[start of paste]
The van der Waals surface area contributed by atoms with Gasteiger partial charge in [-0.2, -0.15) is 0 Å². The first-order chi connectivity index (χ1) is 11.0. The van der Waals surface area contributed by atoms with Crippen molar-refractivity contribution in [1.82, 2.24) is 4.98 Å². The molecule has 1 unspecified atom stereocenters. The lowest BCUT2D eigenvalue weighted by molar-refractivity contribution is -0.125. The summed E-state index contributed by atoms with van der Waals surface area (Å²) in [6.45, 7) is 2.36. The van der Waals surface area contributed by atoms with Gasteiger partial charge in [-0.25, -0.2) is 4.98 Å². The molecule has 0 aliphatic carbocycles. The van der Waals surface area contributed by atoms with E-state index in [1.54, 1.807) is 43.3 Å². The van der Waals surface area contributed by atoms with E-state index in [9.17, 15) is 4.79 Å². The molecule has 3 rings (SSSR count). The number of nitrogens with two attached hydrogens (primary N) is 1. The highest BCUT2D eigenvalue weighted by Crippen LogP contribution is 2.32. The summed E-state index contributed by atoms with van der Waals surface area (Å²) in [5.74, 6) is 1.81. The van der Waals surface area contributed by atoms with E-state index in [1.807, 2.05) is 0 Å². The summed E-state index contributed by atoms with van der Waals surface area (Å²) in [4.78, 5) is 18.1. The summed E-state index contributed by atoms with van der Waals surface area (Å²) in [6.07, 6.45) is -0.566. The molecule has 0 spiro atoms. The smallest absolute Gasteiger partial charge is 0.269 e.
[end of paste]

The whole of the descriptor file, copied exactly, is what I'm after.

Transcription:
The van der Waals surface area contributed by atoms with Gasteiger partial charge in [-0.2, -0.15) is 0 Å². The first-order chi connectivity index (χ1) is 11.0. The van der Waals surface area contributed by atoms with Crippen molar-refractivity contribution in [1.82, 2.24) is 4.98 Å². The molecule has 1 unspecified atom stereocenters. The lowest BCUT2D eigenvalue weighted by molar-refractivity contribution is -0.125. The summed E-state index contributed by atoms with van der Waals surface area (Å²) in [6.45, 7) is 2.36. The van der Waals surface area contributed by atoms with Gasteiger partial charge in [-0.25, -0.2) is 4.98 Å². The molecule has 0 aliphatic carbocycles. The van der Waals surface area contributed by atoms with E-state index in [1.54, 1.807) is 43.3 Å². The van der Waals surface area contributed by atoms with E-state index in [9.17, 15) is 4.79 Å². The molecule has 3 rings (SSSR count). The number of nitrogens with two attached hydrogens (primary N) is 1. The highest BCUT2D eigenvalue weighted by Crippen LogP contribution is 2.32. The summed E-state index contributed by atoms with van der Waals surface area (Å²) in [5.74, 6) is 1.81. The van der Waals surface area contributed by atoms with E-state index in [1.807, 2.05) is 0 Å². The summed E-state index contributed by atoms with van der Waals surface area (Å²) in [4.78, 5) is 18.1. The summed E-state index contributed by atoms with van der Waals surface area (Å²) in [6.07, 6.45) is -0.566. The molecule has 0 spiro atoms. The smallest absolute Gasteiger partial charge is 0.269 e.